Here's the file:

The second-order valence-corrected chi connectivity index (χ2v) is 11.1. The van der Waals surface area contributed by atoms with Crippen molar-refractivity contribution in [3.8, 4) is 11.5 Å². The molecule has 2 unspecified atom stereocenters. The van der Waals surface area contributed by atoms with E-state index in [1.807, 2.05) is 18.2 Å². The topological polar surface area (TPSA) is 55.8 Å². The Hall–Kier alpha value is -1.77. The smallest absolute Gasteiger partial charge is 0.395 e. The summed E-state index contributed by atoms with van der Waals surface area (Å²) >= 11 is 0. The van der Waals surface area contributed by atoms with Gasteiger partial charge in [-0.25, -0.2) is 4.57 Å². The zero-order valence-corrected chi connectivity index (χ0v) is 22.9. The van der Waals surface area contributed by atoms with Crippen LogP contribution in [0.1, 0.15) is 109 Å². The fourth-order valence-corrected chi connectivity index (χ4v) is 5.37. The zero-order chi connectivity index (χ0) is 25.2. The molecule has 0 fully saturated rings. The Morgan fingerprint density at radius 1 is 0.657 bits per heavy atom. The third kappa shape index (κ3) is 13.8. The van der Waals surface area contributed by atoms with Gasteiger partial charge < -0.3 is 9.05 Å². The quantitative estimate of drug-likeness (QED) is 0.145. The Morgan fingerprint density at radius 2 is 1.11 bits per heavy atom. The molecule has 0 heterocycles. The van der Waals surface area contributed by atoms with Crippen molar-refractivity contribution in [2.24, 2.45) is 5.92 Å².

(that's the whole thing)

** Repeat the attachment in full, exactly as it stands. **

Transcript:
The second-order valence-corrected chi connectivity index (χ2v) is 11.1. The van der Waals surface area contributed by atoms with Crippen molar-refractivity contribution in [3.8, 4) is 11.5 Å². The molecule has 2 unspecified atom stereocenters. The van der Waals surface area contributed by atoms with E-state index in [1.807, 2.05) is 18.2 Å². The topological polar surface area (TPSA) is 55.8 Å². The Hall–Kier alpha value is -1.77. The smallest absolute Gasteiger partial charge is 0.395 e. The summed E-state index contributed by atoms with van der Waals surface area (Å²) >= 11 is 0. The van der Waals surface area contributed by atoms with Gasteiger partial charge in [-0.25, -0.2) is 4.57 Å². The zero-order valence-corrected chi connectivity index (χ0v) is 22.9. The van der Waals surface area contributed by atoms with Crippen LogP contribution in [0.1, 0.15) is 109 Å². The fourth-order valence-corrected chi connectivity index (χ4v) is 5.37. The zero-order chi connectivity index (χ0) is 25.2. The molecule has 0 fully saturated rings. The Morgan fingerprint density at radius 1 is 0.657 bits per heavy atom. The third kappa shape index (κ3) is 13.8. The van der Waals surface area contributed by atoms with Gasteiger partial charge < -0.3 is 9.05 Å². The quantitative estimate of drug-likeness (QED) is 0.145. The Morgan fingerprint density at radius 2 is 1.11 bits per heavy atom. The molecule has 0 heterocycles. The van der Waals surface area contributed by atoms with Crippen molar-refractivity contribution in [2.24, 2.45) is 5.92 Å².